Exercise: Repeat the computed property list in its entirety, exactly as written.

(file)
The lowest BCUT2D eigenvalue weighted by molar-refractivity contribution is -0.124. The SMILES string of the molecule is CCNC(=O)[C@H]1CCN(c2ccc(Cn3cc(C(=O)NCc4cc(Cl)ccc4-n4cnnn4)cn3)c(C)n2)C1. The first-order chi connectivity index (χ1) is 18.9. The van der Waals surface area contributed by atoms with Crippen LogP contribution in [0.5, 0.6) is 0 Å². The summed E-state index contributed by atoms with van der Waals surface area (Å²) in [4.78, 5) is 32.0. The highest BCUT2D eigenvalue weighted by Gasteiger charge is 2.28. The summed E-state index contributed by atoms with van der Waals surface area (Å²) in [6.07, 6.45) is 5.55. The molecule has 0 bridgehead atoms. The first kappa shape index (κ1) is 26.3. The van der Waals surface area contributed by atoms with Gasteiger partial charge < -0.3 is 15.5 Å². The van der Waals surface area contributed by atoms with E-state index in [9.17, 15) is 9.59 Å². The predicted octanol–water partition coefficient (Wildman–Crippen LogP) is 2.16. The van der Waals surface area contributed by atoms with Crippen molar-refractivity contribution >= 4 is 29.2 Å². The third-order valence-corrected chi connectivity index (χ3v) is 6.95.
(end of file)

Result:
The lowest BCUT2D eigenvalue weighted by molar-refractivity contribution is -0.124. The SMILES string of the molecule is CCNC(=O)[C@H]1CCN(c2ccc(Cn3cc(C(=O)NCc4cc(Cl)ccc4-n4cnnn4)cn3)c(C)n2)C1. The first-order chi connectivity index (χ1) is 18.9. The van der Waals surface area contributed by atoms with Crippen LogP contribution in [0.5, 0.6) is 0 Å². The summed E-state index contributed by atoms with van der Waals surface area (Å²) in [4.78, 5) is 32.0. The highest BCUT2D eigenvalue weighted by Gasteiger charge is 2.28. The summed E-state index contributed by atoms with van der Waals surface area (Å²) in [6.07, 6.45) is 5.55. The molecule has 0 bridgehead atoms. The first kappa shape index (κ1) is 26.3. The van der Waals surface area contributed by atoms with Gasteiger partial charge < -0.3 is 15.5 Å². The van der Waals surface area contributed by atoms with E-state index in [9.17, 15) is 9.59 Å². The predicted octanol–water partition coefficient (Wildman–Crippen LogP) is 2.16. The van der Waals surface area contributed by atoms with Crippen molar-refractivity contribution >= 4 is 29.2 Å². The third-order valence-corrected chi connectivity index (χ3v) is 6.95.